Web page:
“I am supposing that in every society the production of discourse is at once controlled, selected, organized and redistributed according to a certain number of procedures, whose role is ponderous, awesome materiality.”
Michael Foucault, a french philosopher wrote the book, “The Archaeology of Knowledge and The Discourse on Language“, in 1969. Foucault talks about the discourse of language through a theory about finding the truth and how knowledge is formed. He loved to study historical language because he wanted to find out how knowledge is in the truth. Foucault defined discourse by focusing on power relationships in society as expressed through language and practices. He goes through different time periods to find the truth out, such as the Middle Ages. Foucault wants to find out how knowledge and truth are formed by whom said it and in what context they said it in.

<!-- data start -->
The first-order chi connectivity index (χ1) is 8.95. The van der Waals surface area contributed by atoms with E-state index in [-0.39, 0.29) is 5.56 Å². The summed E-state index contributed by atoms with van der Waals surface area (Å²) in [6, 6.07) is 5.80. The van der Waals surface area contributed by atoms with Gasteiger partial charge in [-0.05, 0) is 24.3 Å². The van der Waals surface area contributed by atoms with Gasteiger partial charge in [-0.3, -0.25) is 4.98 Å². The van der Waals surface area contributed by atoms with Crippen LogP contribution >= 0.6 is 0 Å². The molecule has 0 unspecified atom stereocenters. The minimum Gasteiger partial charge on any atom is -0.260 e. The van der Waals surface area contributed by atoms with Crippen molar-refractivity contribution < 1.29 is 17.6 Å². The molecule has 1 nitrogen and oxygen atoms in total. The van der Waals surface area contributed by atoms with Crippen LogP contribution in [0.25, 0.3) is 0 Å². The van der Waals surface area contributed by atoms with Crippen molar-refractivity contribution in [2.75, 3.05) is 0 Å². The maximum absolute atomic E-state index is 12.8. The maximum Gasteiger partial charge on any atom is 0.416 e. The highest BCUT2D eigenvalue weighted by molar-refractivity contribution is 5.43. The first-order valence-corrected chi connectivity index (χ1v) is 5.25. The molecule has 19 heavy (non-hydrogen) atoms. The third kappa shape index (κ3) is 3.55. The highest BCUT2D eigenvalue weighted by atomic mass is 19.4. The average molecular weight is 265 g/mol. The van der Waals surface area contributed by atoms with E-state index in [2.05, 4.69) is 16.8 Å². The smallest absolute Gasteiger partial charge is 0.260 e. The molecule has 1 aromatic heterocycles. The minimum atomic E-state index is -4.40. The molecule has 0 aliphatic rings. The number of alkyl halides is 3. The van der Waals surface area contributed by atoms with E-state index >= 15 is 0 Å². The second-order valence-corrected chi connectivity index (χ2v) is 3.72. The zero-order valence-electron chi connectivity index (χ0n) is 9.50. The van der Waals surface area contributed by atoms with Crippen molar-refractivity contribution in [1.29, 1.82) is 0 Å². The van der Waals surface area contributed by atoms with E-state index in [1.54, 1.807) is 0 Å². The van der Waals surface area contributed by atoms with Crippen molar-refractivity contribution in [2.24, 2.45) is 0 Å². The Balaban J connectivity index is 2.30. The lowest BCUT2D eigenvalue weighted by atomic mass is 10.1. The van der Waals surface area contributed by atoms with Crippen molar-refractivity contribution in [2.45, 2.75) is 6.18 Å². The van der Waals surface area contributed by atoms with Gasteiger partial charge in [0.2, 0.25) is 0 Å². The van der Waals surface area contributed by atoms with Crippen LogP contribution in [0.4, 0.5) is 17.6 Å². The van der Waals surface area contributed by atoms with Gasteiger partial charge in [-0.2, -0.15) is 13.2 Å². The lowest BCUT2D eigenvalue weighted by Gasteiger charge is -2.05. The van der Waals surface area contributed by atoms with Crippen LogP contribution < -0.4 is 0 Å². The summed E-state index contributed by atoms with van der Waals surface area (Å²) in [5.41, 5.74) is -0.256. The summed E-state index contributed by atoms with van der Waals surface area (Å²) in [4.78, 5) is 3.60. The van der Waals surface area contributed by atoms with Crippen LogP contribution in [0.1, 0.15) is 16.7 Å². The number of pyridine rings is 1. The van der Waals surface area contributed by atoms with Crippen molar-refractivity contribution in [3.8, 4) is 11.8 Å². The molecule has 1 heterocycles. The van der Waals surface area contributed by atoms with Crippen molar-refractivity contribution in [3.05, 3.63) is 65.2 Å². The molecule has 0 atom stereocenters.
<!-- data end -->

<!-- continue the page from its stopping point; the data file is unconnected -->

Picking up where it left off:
The rules of Exclusion was a huge stepping stone in his study with discourse. These rules consist of prohibited, reason and folly, and true and false. First prohibited rule says that we are not free to just say anything, that we cannot simply speak of anything, when we like or where we like. There are three prohibitions and they are, sobering objects, rituals with its surrounding circumstances, the privileged or exclusive right to speak of a particular subject. Foucault says that these areas are where the web is tightly woven because its where the danger spots are most numerous dealing with politics and sexuality. This next principle of exclusion is a division and a rejection in reason and folly. This is about what makes senses and then what doesn’t even be considered. From the Middle Ages, a man would speak and it would either be taken into consideration his words or they would just be ignored because they had no significance or truth to it. The last principle of exclusion is true and false opposition. Foucault discusses this discourse about truth and how people need the will of truth. Over the years through Hesiod and Plato a new division has came about and instead of the will to truth, it has become our will to knowledge. Foucault ends with saying,” I now know which voice it was I would have wished for, proceeding me, supporting me, inviting me to speak and lodging within my own speech.” He finally found this discourse of language he liked and wanted to speak about.